This essay is from the book 'Blackshirts and Reds' and has been republished due to the on-going propaganda war against the People's Republic of China. You can find the full PDF here if you're tired of the imperial let anti-communist and racist propaganda. https://eastsidemarxism.files.wordpress.com/2017/04/michael-parenti-blackshirts-and-reds-rational-fascism-and-the-overthrow-of-communism.pdf In the United States, for over a
Thanks for sharing this article. It’s more nuanced and interesting than i expected, although i have disagreements with some parts of course. Overall, it raises the question of Do we want to accept authoritarian rule and some forms of injustice, in the name of material development for the masses?
Personally, i’m strongly in the “no” camp (“freedom or death”). But this article is a somewhat fair argument for “yes”.
What’s wrong with this quote? Is it not true that in much of the ex-USSR the “communist” elites have organized the privatization of resources/industry? Is that not how Putin for example came to power and helped establish the new oligarchy?
Is that not the case all the way back to Lenin, who promised communism but massacre everyone who actually practiced it (Ukraine Commune, Cronstadt…) ?
I guess it depends on local context, but i would say it’s true for some persons/networks, but definitely not true when it comes to Communist Parties. Or it may be true depending on the perceived advantages of doing so… for example the PCF in France defending independent Algeria on paper then voting for the war against independence, or denouncing State racism then mounting local militias to attack immigrant housing.
Again, what’s wrong with this quote? We could say the same about the US empire, btw… I’d say someone who is not willing to criticize both is a puppet of imperial interests. In practice, Orwell witnessed this first hand when he was in a trotskyist militia during the spanish revolution: he saw the communist party seize power and massacre all opposition (anarchist/trotskyist), so i can understand where that sentiment comes from. I truly recommend reading his autobiographic Homage to Catalonia for historical context.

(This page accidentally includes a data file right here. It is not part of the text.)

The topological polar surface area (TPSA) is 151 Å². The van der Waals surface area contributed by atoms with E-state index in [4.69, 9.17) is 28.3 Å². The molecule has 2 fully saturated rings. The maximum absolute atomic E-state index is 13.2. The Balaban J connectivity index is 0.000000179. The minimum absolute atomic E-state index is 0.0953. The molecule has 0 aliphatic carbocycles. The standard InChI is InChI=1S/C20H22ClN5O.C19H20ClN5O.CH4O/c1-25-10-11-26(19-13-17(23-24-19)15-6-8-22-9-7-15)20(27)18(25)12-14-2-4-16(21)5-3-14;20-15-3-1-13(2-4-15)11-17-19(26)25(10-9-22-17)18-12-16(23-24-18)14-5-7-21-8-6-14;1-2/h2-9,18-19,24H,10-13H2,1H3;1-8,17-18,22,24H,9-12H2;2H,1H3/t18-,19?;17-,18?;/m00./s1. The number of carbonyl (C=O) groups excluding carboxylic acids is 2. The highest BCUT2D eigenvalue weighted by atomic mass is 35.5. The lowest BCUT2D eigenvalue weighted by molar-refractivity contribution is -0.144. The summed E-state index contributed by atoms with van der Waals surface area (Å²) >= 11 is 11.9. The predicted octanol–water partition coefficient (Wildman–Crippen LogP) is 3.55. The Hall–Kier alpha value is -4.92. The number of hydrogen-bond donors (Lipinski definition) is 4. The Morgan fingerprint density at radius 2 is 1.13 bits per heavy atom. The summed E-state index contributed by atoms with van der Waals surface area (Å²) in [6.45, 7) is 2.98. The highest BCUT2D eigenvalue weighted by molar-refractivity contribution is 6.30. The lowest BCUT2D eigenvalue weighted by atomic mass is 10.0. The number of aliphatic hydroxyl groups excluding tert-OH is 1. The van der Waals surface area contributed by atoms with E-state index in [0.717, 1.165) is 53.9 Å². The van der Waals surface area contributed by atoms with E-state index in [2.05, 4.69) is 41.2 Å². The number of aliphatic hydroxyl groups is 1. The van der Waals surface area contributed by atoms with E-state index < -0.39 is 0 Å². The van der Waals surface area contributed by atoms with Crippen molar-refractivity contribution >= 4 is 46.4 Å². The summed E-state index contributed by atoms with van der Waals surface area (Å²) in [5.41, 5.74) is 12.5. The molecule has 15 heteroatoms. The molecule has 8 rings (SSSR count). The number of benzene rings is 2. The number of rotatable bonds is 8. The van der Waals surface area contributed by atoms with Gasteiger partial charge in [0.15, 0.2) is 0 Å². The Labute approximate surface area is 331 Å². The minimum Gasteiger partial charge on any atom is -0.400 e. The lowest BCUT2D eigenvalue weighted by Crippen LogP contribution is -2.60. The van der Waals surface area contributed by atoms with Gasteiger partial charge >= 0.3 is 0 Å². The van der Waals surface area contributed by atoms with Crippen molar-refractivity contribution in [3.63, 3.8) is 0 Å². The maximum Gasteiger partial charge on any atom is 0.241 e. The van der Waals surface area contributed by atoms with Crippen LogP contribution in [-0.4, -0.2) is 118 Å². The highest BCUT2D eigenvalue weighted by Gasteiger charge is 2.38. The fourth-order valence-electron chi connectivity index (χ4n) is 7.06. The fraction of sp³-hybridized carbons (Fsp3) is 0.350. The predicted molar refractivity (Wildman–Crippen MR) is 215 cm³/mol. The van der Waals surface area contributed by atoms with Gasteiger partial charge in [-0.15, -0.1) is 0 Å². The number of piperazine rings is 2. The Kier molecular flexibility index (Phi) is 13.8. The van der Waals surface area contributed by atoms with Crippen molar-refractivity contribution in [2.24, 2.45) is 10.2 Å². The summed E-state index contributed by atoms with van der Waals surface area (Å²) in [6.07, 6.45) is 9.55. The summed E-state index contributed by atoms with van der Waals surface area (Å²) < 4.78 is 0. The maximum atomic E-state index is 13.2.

That’s true, but misleading. Some people’s republics have done huge service to foreign populations (eg. Cuban medical support), but when it comes from the USSR it was never (that i know of) for free. Material support was in exchange of suppressing the local leftists (like Lenin/Trotsky did in USSR) in order to build a vassal state. That’s for example what the USSR did during the spanish revolution, which arguably killed the revolution and led to the victory of fraquist fascism.
Well that’s the first fair and balanced sentence in the whole article. The author went to great lengths to say that the USSR and other people’s republic were unjustly attacked, before finally recognizing that there are “injustices” to address… which was the whole point of criticizing the USSR (from a leftist perspective) the entire time.
Well that’s true. Enlightened intellectuals tend to consider the people too stupid to self-organize or have an informed opinion on things. The author would do himself a great service by analyzing what he finds wrong in this quote, instead of just asserting it’s plain wrong without explanations.
Yet again, what’s wrong with this? Lenin literally came back to Russia in the middle of a revolution, organized a military putsch, and jailed/killed all opposition. Not only did he do it but he advocated for this as “vanguard” and “dictatorship of the proletariat”.
Wow we are definitely not talking about the same “leftists”. Remember the author was citing Chomsky as an example of left anti-communism. How is Chomsky any close to the Democratic Party?
Right on point. But how does that make such injustice acceptable? Noone is arguing that western neoliberalism is “better” than USSR State capitalism. At least noone on the left.
It’s a historical view. There are countless examples of such movements throughout history, except in marxist-leninist “history” because they have been entirely erased.
This is a fallacy! That military activities requires central planning goes mostly without doubt (though some could argue otherwise). But that does not mean that central military power should hold political power over the local population. Two historical examples: